Republican Club seeks respectful political discourse


Sofia Pela

The Leadership Team of the Republican Club

Ellie Michaelian, Guest Writer

Want to find a community ready to represent and discuss modern conservative values in a space open to diverse perspectives and challenging dialogue? Members of the Republican Club leadership board reveal their plans to try to fit this bill.

The club’s leadership has expressed the desire to foster an atmosphere of honest civil dialogue and inclusivity, regardless of individual persuasions. Nathanael Nims, a third-year student and this year’s Republican Club president, explained that their mission is to create a cooperative group that pursues “ideological diversity, particularly during a time of generational homogeneity in thought.”

Nims wants members to find answers to questions about conservatism and to make friends with people “in some cases, because of their differences.” Similarly, Grace Fundaro, fourth-year student and strategic advisor to the club, maintains that the heart of the club is to be a “safe space for deliberation.”

Fundaro particularly sees the club as a safe space for “politically marginalized” conservative students in a time of “administrative tolerance of left-leaning political identities,” but also as a place for “all students” to be able to talk about important issues without fear of cancel culture. 

The leadership team sees its ability to engage with hard issues in love as rooted in their value of a Christ-following identity. Speaking from three years of involvement with the club, two of which she spent as a board member, Fundaro said that the board members’ conservative leanings “[stem] from who we believe we are as [children] of God and who we believe God is calling us to be.” She said that the club wants every student to know that “ultimately you’re a child of God before you’re a Republican or a Democrat or a Libertarian or anything.” 

The medium for this loving discussion takes on a lively, participatory feel in events. President Nims spoke of having an event once a month, usually “Wednesday nights around dinner time,” which will foster “most importantly friendship and community.” 

Fundaro added “I think it’s really important that people understand that you don’t have to be a Republican to be a part of the Republican club.” She said that they have hesitated over the club name because the club is not exclusive to Republicans. The question of membership is “Are you interested in deliberation? Are you interested in really learning about what it means to be a college conservative?” Members would hopefully “find people who agree with them” but also find people who “maybe give a little pushback.” Fundaro attributes kind, Christlike articulation of an individual’s values to membership and participation.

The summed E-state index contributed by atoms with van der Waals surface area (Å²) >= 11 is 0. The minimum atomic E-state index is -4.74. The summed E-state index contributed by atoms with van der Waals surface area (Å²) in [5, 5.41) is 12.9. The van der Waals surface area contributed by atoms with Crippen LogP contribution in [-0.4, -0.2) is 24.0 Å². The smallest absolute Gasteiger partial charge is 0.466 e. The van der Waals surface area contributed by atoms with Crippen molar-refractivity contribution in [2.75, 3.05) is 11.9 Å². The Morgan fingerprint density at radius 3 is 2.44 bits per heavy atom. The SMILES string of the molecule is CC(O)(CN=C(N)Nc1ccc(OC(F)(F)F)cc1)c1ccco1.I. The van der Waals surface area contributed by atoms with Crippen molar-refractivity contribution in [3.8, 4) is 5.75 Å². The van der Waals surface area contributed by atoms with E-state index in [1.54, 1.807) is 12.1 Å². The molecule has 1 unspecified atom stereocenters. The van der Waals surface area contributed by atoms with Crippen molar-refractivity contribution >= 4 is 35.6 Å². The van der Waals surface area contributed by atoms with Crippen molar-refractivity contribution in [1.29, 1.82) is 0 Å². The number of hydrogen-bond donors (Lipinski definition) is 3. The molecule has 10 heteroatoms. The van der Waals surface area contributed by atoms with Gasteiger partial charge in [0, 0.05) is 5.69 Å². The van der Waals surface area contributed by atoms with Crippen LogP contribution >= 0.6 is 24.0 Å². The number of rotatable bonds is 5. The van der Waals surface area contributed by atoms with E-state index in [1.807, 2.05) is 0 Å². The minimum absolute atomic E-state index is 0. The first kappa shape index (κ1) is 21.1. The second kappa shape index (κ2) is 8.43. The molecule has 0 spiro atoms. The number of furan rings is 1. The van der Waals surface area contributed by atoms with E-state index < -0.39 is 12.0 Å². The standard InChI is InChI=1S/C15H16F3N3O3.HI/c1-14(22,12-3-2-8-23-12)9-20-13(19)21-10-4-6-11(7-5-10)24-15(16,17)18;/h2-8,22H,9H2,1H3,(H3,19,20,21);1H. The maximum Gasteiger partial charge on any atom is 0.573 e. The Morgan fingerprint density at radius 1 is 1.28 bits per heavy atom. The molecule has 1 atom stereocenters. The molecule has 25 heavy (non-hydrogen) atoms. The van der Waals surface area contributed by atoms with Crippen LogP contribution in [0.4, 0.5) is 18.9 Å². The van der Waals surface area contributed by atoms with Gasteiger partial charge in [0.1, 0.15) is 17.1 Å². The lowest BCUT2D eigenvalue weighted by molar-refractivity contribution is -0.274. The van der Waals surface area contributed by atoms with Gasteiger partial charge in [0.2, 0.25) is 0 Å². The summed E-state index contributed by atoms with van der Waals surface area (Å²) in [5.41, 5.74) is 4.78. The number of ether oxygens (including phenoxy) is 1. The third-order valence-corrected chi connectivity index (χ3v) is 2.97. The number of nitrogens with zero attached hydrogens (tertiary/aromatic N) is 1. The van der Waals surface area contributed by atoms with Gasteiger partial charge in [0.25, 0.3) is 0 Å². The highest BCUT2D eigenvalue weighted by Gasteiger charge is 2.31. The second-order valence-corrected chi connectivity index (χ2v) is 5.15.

These members-turned-leaders shared that the qualities and stories of the people, especially the board members of the club, inspired them to stay and lead. Throughout his time as a member, then vice president, now president, Nims has learned that “connecting with those beliefs and the stories that shape [people is] the best way to discuss things that matter…finding common ground through compassion.” He added that club leadership has been “great for my own experience of what it means to lead.” 

Speaking to her own leadership journey, Fundaro said she joined after connecting with the previous president about their shared values. During a bonding conversation, then-president Veronica Nguyen asked her to be the treasurer. She remembered that “it became more of a family” than a cabinet.

COVID-19 “launched a need for connectedness among students,” she explained, and thus the club, and subsequently the board, grew. Fundaro explained that she stayed because the people are “addictive people to be around … filled with such kindness and empathy” and “always aspiring to be the best that they can be.”

In a closing call, Fundaro wants to challenge students to resist the “stigma that Republicans are associated with bigotry or intolerance” and to come to a meeting and see. President Nims invites all of the student body to join and have conversations that are “inclusive of all persuasions.” The Republican Club extends its invitation to any student on Westmont’s campus.

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